Alfred and Rolf Merkelbach

So, have I convinced you? Go on, abandon the Sauvy B, Chardonnay and Chenin – join the Riesling Revolution!!

Wine Car Boot

While my boyfriend obliviously looked for our tickets, I caught snippets of a tete-à-tete between a couple as they wobbled out onto the road.  The rosy cheeked male was on the receiving end of a telling-off, but he was stubbornly pleading his innocence.  The controversy?  The case of the 6 stowaway bottles in his carrier and the mystery of the self-spending kitty. While the thought did cross my mind that it might soon be me desperately pulling the fluff out of my pockets, I knew that if what was on offer at Wine Car Boot was that irresistible then we were in luck.
Hidden deep in the arches of a disused SE1 car park, the Wine Car Boot made its second appearance a few weekends ago.  It’s essentially a wine event geared at making wine accessible and I for one think it does a great job – it’s a great mix of quality, spontaneity and there’s certainly no snobbery allowed.  At the one we went to, 10 independent wine merchants were showcasing a handful of their favourites from (unsurprisingly) their car boots and a series of makeshift tables.  £11.25 equips you with 5 golden tasting tickets and a GoVino glass, all the necessary materials you need to wage war on wine…
I kicked-off proceedings at the Vinoteca van with the Marsanne by Chateau Tahbilk on recommendation.  It was stonking.  A far cry from its French relative, this native Rhone varietal has morphed into something pretty special in Australia.  Electric green in colour; it assaults the senses in the best possible way.  Ageing in stainless steel for 7 years sooths the rebellious zest and gives it some gorgeous honeyed and soft floral notes.  A bit of complementary calamari (never amiss) would have completed my happiness.   Just saying…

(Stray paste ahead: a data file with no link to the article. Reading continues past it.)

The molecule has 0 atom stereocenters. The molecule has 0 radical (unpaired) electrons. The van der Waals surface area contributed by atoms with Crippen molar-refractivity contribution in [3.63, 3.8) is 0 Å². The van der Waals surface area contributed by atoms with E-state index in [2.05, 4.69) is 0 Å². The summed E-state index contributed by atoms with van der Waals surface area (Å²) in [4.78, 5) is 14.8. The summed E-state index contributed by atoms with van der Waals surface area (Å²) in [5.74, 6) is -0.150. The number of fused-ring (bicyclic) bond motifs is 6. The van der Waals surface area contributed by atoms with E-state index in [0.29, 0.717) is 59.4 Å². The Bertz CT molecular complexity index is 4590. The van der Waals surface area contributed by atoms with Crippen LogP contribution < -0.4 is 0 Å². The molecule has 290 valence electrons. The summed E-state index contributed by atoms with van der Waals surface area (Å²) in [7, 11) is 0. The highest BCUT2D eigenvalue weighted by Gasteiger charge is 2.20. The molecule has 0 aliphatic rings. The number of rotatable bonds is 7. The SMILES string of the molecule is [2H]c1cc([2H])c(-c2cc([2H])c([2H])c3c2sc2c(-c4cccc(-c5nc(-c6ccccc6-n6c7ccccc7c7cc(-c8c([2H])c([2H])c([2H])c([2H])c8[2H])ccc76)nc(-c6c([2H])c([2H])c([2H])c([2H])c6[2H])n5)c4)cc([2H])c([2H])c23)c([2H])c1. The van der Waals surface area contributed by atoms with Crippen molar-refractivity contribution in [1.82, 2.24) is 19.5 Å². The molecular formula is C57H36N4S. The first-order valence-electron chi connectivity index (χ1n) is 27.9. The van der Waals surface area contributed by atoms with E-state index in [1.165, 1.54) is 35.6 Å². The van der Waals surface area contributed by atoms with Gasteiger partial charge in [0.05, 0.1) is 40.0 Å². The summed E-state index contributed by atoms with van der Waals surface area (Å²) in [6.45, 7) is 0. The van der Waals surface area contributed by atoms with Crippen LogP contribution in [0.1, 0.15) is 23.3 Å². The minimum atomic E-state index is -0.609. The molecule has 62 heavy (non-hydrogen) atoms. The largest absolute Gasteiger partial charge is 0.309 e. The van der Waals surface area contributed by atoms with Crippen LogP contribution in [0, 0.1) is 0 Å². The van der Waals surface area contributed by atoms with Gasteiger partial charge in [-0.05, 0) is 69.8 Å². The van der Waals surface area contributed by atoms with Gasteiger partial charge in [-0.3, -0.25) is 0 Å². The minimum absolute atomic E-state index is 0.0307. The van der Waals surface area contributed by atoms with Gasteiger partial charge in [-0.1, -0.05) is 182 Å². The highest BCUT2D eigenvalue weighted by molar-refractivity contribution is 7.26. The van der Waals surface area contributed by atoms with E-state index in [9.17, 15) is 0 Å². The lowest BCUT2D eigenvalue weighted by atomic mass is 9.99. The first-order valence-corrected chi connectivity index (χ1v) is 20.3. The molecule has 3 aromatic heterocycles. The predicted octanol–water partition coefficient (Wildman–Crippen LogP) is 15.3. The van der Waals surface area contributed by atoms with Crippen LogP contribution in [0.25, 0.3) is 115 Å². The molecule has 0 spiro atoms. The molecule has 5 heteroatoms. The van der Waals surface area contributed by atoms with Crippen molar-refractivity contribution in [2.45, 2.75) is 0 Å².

Our next stop was the very promisingly named ‘Good Wine Shop’. It had a number of delicious wines which were noteworthy, but the outstanding number was the Touraine,Cave de Tourangelle –   quintessentially fresh and feisty, but at the same time completing a stunning balancing act by keeping the infamous old world elegance of a Loire Sauvignon, without the hefty price tag.  An unquestionable bargain, it’s one of those wines which you can buy a few of in case of emergencies and still stun the crowd; a few might well wangle their way into my personal stores.

By the time I had reached Borough Wines the self-spending kitty prophecy had fulfilled itself. Taking pity on the thirsty ticketless tasters the guys kindly gave us some samplets – The Mollard et Fillon Rouge was a delight.Like the filling of an autumn crumble, ripe blackberries and plums created a wonderful mishmash of sweetness and spice.  Despite that it was quite the opposite of flimsy -it had the backbone of a trooper, great tannins and a clean finish.

By this stage the necessary hunt to find something to soak up the booze was well underway.  Donostia Social Club, I praise you.  Dolling out delicious morsels from their van, the exceptional Iberico pork cheek melted in the mouth and the scallops were marvellous.  We set up camp with some cheese-based fuel and Vinoteca’s bag in box Montsant Crianza, ignored the rain and put the world to rights.  I officially retract all previous disparaging comments made of the ‘bag in box’ types;  rich fruits and sexy tannins proved me wrong and was the perfect end to the day.  Absolutely exceptional value too.

wine car boot wine pic end

Worth an ear bashing? Absolutely.  “Taste your way out of the supermarket” is the strapline of Wine Car Boot and it excels as doing just that.   So why not spend your precious pennies on something interesting which combines quality, value as well as supporting a welcome antidote to the supermarket giants? Rhetorical question: I’m looking forward to the next one already.